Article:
Washington can now see in the starkest relief the basic immorality of the Carter administration. It is, incredibly, an immorality that is quite willing to sell out millions of black people in the name of expediency, that claims self-righteously to talk about majority rule when it really means black power, and that particularly fools itself about its grand moral postures.
I am referring to the "forward-looking and positive" policy toward Africa that Secretary of State Cyrus Vance recently outlined. In one more (I have lost count because I do not have a computer) "restatement of American policy," Vance now says we want to work with the Marxist Angolan MPLA government "in more normal ways."
That elevates to policy U.N. Ambassador Andrew Young's arguments that we should trade a promise by Angola to stay away from Zaire's Shaba Province for our probable diplomatic recognition of the minority MPLA government. That government is kept in power by some 20,000 Cuban troobs, and if there are modern-day black echoes of a Munich-like sellout of Czechoslovakia this is it.
What is so astonishing about all this is its immorality. Forget for a moment the Cuban's role or non-role in Shaba. The highest intelligence sources tell me that now approximately 2,000 black Rhodesians have crossed from Angola where they were trained by Cubans to join Joshua Nkomo's army in Zambai which is trying to impose (not win through the vote) Nkomo as leader of the new Zimbabwe.
Then, forget that for a moment and consider the revolutionary situation in Angola. I know of no analyst of Angola who does not conclude that 90 percent of the black people of Angola are with the anti-MPLA, pro-Western movements, in particular Jonas Savimbi's UNITA in the South.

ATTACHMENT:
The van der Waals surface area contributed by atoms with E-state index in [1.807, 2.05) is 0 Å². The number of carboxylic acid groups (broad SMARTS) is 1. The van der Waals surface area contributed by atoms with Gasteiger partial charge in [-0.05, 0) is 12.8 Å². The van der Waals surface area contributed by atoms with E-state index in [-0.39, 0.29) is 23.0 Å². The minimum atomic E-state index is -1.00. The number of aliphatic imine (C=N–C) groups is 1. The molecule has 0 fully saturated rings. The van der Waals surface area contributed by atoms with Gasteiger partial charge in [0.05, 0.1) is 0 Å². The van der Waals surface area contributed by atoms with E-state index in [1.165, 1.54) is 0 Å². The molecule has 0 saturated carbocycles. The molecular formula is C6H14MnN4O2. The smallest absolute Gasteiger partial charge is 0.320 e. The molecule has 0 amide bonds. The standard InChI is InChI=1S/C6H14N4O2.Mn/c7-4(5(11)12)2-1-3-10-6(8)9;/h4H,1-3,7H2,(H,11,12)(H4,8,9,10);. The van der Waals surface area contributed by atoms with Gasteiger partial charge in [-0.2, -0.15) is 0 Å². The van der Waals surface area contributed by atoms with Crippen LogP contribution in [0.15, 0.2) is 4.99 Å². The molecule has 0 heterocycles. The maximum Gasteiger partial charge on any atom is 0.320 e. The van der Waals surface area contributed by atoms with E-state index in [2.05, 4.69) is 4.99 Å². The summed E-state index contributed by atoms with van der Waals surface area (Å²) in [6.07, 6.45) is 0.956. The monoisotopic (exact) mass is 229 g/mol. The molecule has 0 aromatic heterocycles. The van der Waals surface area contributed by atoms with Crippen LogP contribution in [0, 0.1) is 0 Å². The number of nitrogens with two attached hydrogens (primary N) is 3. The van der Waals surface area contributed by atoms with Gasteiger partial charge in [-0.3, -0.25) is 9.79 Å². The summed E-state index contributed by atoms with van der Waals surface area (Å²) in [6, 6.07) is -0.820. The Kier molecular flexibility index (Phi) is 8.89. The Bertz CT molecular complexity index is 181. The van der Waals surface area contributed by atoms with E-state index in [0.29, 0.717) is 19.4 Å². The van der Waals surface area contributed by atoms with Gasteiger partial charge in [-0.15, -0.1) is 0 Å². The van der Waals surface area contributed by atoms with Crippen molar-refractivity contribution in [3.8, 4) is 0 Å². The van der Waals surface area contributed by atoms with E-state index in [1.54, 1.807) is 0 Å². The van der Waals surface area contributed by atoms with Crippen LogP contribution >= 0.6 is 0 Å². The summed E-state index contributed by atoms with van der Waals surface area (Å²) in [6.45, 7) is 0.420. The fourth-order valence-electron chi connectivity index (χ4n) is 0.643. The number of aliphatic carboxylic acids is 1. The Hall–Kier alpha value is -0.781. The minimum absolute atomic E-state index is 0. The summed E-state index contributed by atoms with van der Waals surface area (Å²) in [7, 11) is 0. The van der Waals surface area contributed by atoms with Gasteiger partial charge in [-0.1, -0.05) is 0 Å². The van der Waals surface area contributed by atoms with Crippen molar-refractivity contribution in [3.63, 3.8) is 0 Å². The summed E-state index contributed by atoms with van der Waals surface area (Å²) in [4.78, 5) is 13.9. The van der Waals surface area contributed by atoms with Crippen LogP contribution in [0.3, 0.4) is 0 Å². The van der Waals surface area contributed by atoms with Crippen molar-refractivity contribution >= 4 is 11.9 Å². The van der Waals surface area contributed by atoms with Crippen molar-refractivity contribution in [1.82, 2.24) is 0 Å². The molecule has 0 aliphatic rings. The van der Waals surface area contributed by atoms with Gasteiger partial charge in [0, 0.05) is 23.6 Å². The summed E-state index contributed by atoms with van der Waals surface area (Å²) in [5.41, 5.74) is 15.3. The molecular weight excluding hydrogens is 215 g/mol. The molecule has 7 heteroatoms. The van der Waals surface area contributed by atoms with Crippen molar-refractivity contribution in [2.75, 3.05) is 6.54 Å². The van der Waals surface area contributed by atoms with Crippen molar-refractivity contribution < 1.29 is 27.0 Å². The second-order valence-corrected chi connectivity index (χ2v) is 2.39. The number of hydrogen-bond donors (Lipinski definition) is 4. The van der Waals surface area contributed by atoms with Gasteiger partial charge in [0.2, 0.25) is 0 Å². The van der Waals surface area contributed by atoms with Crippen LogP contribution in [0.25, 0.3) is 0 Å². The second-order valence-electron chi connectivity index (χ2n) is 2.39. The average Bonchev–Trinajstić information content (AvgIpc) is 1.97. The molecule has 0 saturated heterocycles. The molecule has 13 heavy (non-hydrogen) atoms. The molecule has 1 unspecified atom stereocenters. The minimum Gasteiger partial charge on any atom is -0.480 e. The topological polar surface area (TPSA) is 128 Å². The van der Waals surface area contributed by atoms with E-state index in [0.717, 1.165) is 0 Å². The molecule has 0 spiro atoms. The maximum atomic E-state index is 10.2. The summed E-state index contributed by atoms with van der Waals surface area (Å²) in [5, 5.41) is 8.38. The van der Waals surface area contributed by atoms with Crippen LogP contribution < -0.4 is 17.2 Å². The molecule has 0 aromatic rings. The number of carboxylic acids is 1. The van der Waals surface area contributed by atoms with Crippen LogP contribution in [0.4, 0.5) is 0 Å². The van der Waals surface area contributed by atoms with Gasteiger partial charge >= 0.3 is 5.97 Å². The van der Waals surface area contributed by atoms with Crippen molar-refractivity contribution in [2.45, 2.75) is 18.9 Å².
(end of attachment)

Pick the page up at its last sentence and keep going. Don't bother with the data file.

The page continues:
With almost no money or weapons, those poor, courageous people are still waging a brutal civil war against the highly equipped foreign Cubans Only a few weeks ago, Zbigniew Brzezinski, the other side of the president's conscience, was trying to find ways to aid UNITA. But that initiative was thwarted.
If it were only Angola, however, and only the 5 million black Angolans who don't want to live under the MPLA and the Cubans, I suppose one could argue for Vance's and Young' propositions.
In March, Young was quoted in the Zambian press as saying he would look favorably upon military aid to the front-line states: Zambia, Mozambique, Angola and Tanzania. Indeed, the core of the problem is that he has placed our policy under their whims, all in the name of "majority rule for Rhodesia, Namibia and South Africa."
Yet, two of these are Marxist and total failures economically, one is a totally subsidized "socialist" failure: the other is simply a sloppy economic failure. Not one has election or will have.
Yet all actively and militarily oppose the internal settlement in Rhodesia, which is going ahead with elections to turn the country over to black majority rule.
Why do black Rhodesian guerrilla leaders like Nkomo and the extremist Robert Mugabe, Andy Young's romantic favorite, not want elections? Even Africanists in the administration admit it is because neither one could win them.
Yet, in both places, we are supporting these revolutionary movements and not those who would bring real majority rule. In both places, we come out 1) in opposition to free elections, 2) in opposition to free enterprise and our own economic interests, 3) in support of further, all-out civil war in which hundreds of thousands of blacks will continue to be killed and 4) in favor of the final despotism and economic failure of the one-party states that surround them.
The argument on the other side, of course, is that the internal settlement will not stop the civil war. Yet, Nkomo waits. If the United States and Britain would support it, it is very likely he would come in. As it is, he has no need to.
So, incredible as it seems, this is what is genuinely behind the recent Vance statements. What is also behind them is the fact that people like Andy Young are surrounded by 1960s black-power activists who foresee in Africa what they were denied in the United States. They call it "revolution," but they really mean their own "power." They make Machiavellian Kissinger whom they so hate, look like St. Augustine.